H. Bernard Hall, in the new Research in the Teaching of English, says we no longer need to ask why to use hip-hop in English classes; we need more models for how to use it well.
Jenae Cohn, writing in the December Computers and Composition, provides case studies of student digital literacy narratives to study how the “addiction trope” influences student views of their social-media use.
In the September 2016 issue of College Composition and Communication, Tony Scott argues that composition scholarship has little impact on the “neoliberal” privatization of writing instruction because it fails to “see” the disconnect between innovative scholarly ideas and the material environments in which they will be enacted.
Writing in Teaching English in the Two-Year College, Leah Anderst, Jennifer Maloy, and Jed Shahar assess the Accelerated Learning Program (ALP) at Queensborough Community College, part of the City University of New York system. They argue that ALP is especially helpful for English Language Learners.
In the June issue of College Composition and Communication, Stuart Blythe and Laura Gonzales use screencast videos to track what students actually do as they compose a researched argument for an interdisciplinary biology class.
Jennifer Grouling and Jackie Grutsch McKinney investigate whether students are actually doing multimodal writing and whether they know what “multimodality” means! Computers and Composition, in press.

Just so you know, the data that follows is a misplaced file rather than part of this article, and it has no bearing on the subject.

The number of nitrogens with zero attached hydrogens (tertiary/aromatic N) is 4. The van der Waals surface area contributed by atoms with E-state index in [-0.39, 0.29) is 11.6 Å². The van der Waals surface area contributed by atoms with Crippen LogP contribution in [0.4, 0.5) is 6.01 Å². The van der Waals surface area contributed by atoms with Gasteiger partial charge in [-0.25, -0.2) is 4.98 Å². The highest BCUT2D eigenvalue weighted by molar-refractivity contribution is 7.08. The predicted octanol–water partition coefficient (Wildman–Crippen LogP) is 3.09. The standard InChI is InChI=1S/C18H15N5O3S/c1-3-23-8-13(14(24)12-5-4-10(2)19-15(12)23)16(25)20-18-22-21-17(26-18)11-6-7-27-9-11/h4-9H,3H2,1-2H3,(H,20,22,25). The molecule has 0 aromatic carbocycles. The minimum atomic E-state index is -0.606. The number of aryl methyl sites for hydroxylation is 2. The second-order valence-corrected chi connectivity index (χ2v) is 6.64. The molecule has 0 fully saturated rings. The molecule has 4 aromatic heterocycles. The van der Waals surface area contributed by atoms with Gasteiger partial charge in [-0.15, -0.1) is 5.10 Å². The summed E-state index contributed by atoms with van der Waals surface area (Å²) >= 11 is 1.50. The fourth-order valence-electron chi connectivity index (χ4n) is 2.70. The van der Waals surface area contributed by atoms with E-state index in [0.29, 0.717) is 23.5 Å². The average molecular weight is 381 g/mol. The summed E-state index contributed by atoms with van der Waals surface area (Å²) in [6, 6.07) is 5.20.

Suzanne Choo argues that literature can counter the pressures of “strategic cosmopolitanism,” in which education is just an economic investment and not a means of fostering ethical relationships. May Research in the Teaching of English.
In the June College Composition and Communication, Chris Anson explores what happens when an expert writer attempts a new genre. And Joanne Baird Giordano and Holly Hassel argue in the May Teaching English in the Two-Year College for the value of developmental work and open access, even if not every student succeeds.
Lisa R. Arnold, writing in the Spring issue of Composition Studies, discusses her exchanges with faculty at the American University of Beirut during a two-semester seminar on rhetoric and composition theory as it has been developed in North America for monolingual audiences. In particular, she details the responses of faculty teaching in Lebanon to the theory of “translingualism” as proposed by Bruce Horner, Min-Zhan Lu, Jacqueline Jones Royster, and John Trimbur.
A VERY CHALLENGING ARTICLE on the stresses of racial equity work by faculty at a Minnesota community college: “A Tragedy in Five Acts.”
Matt Sumpter argues that creative writing and composition differ enough that they should remain separate courses but that they offer enough individual value that both belong in a first-year curriculum.